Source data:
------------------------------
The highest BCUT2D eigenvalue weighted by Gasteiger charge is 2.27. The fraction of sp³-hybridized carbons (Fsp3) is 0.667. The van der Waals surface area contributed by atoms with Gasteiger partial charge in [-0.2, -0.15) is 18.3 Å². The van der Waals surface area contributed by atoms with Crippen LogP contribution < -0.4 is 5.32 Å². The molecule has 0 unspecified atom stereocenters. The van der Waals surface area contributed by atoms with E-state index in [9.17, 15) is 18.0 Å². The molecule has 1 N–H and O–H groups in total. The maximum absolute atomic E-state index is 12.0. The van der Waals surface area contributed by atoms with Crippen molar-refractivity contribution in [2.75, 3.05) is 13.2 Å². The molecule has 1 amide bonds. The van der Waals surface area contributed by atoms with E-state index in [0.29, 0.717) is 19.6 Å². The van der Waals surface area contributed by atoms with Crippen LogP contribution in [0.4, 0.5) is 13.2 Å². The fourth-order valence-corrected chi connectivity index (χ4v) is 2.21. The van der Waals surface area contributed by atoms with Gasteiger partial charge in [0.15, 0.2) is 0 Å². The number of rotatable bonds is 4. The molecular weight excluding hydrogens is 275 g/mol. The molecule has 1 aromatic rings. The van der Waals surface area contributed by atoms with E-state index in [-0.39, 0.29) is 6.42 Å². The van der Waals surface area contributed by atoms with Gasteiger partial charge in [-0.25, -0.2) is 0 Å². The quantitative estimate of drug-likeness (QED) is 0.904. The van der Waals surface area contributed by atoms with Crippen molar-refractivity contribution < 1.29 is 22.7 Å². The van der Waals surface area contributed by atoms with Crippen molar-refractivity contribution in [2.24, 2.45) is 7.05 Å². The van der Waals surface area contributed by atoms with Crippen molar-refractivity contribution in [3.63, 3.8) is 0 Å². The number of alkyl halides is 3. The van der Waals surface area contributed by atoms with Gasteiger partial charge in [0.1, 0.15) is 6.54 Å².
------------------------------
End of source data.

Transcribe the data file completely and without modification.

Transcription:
The highest BCUT2D eigenvalue weighted by Gasteiger charge is 2.27. The fraction of sp³-hybridized carbons (Fsp3) is 0.667. The van der Waals surface area contributed by atoms with Gasteiger partial charge in [-0.2, -0.15) is 18.3 Å². The van der Waals surface area contributed by atoms with Crippen LogP contribution < -0.4 is 5.32 Å². The molecule has 0 unspecified atom stereocenters. The van der Waals surface area contributed by atoms with E-state index in [9.17, 15) is 18.0 Å². The molecule has 1 N–H and O–H groups in total. The maximum absolute atomic E-state index is 12.0. The van der Waals surface area contributed by atoms with Crippen molar-refractivity contribution in [2.75, 3.05) is 13.2 Å². The molecule has 1 amide bonds. The van der Waals surface area contributed by atoms with E-state index in [0.29, 0.717) is 19.6 Å². The van der Waals surface area contributed by atoms with Crippen LogP contribution in [0.4, 0.5) is 13.2 Å². The fourth-order valence-corrected chi connectivity index (χ4v) is 2.21. The van der Waals surface area contributed by atoms with Gasteiger partial charge in [0.15, 0.2) is 0 Å². The number of rotatable bonds is 4. The molecular weight excluding hydrogens is 275 g/mol. The molecule has 1 aromatic rings. The van der Waals surface area contributed by atoms with E-state index in [-0.39, 0.29) is 6.42 Å². The van der Waals surface area contributed by atoms with Gasteiger partial charge in [-0.25, -0.2) is 0 Å². The quantitative estimate of drug-likeness (QED) is 0.904. The van der Waals surface area contributed by atoms with Crippen molar-refractivity contribution < 1.29 is 22.7 Å². The van der Waals surface area contributed by atoms with Crippen molar-refractivity contribution in [2.24, 2.45) is 7.05 Å². The van der Waals surface area contributed by atoms with Crippen molar-refractivity contribution in [3.63, 3.8) is 0 Å². The number of alkyl halides is 3. The van der Waals surface area contributed by atoms with Gasteiger partial charge in [0.1, 0.15) is 6.54 Å².